MediBlog - Say What?
Okay - so I go see the surgeon Tuesday, August 22 and received the news posted here. Discussions with docs are interesting. You're sitting there, listening, trying to read between the techno-babble lines and keep up with what's being said. And then the doc says something like...
DOC: "If we move on this and act aggressively we can lengthen your life expectancy from three months to two years. And that's a quality of life - not life in a nursing home with tubes running in and out of you..."
Now, when you hear a statement like that, your brain immediately ceases following the trail of the discussion and says something like...
MY BRAIN: "Did he just say three months? Three months? Was he talking about me directly or was he just giving me a fer'instance - numbers out of a hat..."
So I'm mulling this over while he is going on and on and then he abruptly comes to:
DOC: "Okay, any questions? Good. Gotta go. The folks around here will get you set up..."
ME: "Um, when you said three months to two years, were you speaking hypothetically, pulling numbers from a hat or were you speaking about me specifically?"
DOC: "I was speaking of you specifically, if we don't move on this right now you'll be dead in three months..."
So I drifted through the rest of the day getting set up for surgery the following morning. Here was the plan: open me up over top of the liver...
...eyeball the three tumors: two small, one large. Remove the two small with a procedure called Ablation...
...basically they burn the material out with a sort of ultrasound wand.
Depending on the location of one of these small tumors, they might remove it with Resection - cutting out a whole chunk of the liver.
The best approach for the third, large tumor will be determined once inside. They know it's on the back of the liver...
...in the vacinity of the two major blood vessels that feed the liver making it impossible to determine if the tumor has its own blood supply - which would be bad. Also, with me running way low on my platelets, the danger posed by accidentally puncturing one of those major blood vessels is pretty high.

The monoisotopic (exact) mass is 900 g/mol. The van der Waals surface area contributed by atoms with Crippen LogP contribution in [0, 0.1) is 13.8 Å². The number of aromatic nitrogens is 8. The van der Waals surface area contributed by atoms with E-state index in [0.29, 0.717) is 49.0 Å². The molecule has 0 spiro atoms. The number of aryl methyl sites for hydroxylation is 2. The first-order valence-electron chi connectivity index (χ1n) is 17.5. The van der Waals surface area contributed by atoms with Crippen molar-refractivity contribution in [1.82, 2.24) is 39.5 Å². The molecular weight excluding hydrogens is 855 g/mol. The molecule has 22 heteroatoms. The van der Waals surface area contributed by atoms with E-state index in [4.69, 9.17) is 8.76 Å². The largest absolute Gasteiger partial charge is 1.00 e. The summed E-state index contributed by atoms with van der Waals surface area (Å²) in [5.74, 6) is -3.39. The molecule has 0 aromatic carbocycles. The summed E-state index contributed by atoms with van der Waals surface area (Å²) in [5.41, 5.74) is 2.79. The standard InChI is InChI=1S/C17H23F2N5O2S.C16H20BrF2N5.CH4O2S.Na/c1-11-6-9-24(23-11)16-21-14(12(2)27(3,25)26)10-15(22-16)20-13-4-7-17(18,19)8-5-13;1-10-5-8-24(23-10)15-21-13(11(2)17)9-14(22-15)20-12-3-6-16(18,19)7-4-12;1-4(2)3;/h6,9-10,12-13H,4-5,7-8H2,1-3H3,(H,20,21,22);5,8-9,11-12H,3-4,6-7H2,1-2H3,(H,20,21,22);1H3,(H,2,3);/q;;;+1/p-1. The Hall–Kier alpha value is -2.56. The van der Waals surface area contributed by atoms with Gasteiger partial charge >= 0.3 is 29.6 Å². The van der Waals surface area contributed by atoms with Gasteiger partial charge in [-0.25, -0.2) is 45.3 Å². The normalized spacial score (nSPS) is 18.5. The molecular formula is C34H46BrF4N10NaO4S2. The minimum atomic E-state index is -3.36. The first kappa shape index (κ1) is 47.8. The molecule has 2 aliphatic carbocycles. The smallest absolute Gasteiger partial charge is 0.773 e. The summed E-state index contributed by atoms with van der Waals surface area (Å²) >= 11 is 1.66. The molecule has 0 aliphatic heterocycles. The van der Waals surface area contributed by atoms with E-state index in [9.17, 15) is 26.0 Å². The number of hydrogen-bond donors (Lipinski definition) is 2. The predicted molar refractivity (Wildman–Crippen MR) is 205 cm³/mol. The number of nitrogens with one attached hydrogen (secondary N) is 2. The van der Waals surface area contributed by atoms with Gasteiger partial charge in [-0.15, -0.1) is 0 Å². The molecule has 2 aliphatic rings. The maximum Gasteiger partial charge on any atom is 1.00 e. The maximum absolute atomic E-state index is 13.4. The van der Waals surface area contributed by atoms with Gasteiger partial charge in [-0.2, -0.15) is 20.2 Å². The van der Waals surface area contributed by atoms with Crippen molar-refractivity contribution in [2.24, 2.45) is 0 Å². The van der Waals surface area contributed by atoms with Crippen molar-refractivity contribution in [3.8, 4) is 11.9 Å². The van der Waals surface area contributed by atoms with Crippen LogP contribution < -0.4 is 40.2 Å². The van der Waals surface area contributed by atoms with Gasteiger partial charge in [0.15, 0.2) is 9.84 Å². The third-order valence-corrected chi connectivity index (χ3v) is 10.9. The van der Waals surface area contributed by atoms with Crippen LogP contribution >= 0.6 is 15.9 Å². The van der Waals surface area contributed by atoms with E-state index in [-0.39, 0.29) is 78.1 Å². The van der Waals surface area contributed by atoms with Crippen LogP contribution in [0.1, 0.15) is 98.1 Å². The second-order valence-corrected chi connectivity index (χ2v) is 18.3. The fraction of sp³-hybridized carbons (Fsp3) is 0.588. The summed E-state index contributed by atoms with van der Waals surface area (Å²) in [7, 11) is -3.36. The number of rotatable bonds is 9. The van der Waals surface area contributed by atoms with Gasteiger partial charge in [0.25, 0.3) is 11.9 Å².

Okay, long story short - they go in. Of the two "smaller" tumors, one can't be found at all while the other is so small it can't possibly be cancerous. They start battling it out with the insurance company about what to do on the third bit. They do a needle biopsy - three very small samples of the tumor are taken out and schlepped into the freezer. This material will be put under the microscope as soon as it's frozen and they can slice it. It's a fast and dirty biopsy. They also have to take a fourth, larger sample and let that one be biopsied in a more elaborate (read longer wait for results...) biopsy. Surprise - according to the quicky biopsies, the large lesion isn't cancerous as well. So - out it comes via ablation.
What with the back and forth of my amazing, disappearing tumors and my insurance people tracking and at least once overruling the doc, I'm in the OR from about 10am to 3:30pm. And baby, I'm hurtin' when they get me out of there. I'm moaning and groaning and they're like:
NURSE: "On a scale of one to ten, how much pain are you experiencing?"